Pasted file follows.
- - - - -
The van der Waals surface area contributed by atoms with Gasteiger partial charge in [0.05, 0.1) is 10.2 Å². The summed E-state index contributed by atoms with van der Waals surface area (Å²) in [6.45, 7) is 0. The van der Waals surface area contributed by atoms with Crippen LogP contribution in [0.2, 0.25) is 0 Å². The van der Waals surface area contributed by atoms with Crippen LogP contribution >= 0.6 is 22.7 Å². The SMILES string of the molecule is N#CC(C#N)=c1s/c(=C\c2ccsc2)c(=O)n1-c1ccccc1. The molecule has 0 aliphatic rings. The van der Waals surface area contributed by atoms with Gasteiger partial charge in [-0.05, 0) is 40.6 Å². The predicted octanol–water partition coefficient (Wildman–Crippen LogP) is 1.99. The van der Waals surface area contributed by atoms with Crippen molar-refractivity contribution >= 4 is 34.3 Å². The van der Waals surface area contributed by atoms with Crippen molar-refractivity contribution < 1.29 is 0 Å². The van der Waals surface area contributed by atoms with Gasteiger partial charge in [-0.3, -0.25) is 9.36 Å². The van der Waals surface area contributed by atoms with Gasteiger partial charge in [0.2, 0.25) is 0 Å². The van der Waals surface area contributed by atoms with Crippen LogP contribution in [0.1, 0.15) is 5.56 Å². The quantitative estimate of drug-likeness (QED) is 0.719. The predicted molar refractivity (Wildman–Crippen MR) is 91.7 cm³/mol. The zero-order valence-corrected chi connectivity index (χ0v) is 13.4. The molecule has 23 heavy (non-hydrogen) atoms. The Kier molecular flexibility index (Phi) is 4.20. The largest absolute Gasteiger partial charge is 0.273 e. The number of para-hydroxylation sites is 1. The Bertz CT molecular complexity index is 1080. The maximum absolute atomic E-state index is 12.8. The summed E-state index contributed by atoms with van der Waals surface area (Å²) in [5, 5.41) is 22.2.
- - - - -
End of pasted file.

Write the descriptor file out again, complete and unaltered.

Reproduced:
The van der Waals surface area contributed by atoms with Gasteiger partial charge in [0.05, 0.1) is 10.2 Å². The summed E-state index contributed by atoms with van der Waals surface area (Å²) in [6.45, 7) is 0. The van der Waals surface area contributed by atoms with Crippen LogP contribution in [0.2, 0.25) is 0 Å². The van der Waals surface area contributed by atoms with Crippen LogP contribution >= 0.6 is 22.7 Å². The SMILES string of the molecule is N#CC(C#N)=c1s/c(=C\c2ccsc2)c(=O)n1-c1ccccc1. The molecule has 0 aliphatic rings. The van der Waals surface area contributed by atoms with Gasteiger partial charge in [-0.05, 0) is 40.6 Å². The predicted octanol–water partition coefficient (Wildman–Crippen LogP) is 1.99. The van der Waals surface area contributed by atoms with Crippen molar-refractivity contribution >= 4 is 34.3 Å². The van der Waals surface area contributed by atoms with Crippen molar-refractivity contribution < 1.29 is 0 Å². The van der Waals surface area contributed by atoms with Gasteiger partial charge in [-0.3, -0.25) is 9.36 Å². The van der Waals surface area contributed by atoms with Gasteiger partial charge in [0.2, 0.25) is 0 Å². The van der Waals surface area contributed by atoms with Crippen LogP contribution in [0.1, 0.15) is 5.56 Å². The quantitative estimate of drug-likeness (QED) is 0.719. The predicted molar refractivity (Wildman–Crippen MR) is 91.7 cm³/mol. The zero-order valence-corrected chi connectivity index (χ0v) is 13.4. The molecule has 23 heavy (non-hydrogen) atoms. The Kier molecular flexibility index (Phi) is 4.20. The largest absolute Gasteiger partial charge is 0.273 e. The number of para-hydroxylation sites is 1. The Bertz CT molecular complexity index is 1080. The maximum absolute atomic E-state index is 12.8. The summed E-state index contributed by atoms with van der Waals surface area (Å²) in [5, 5.41) is 22.2.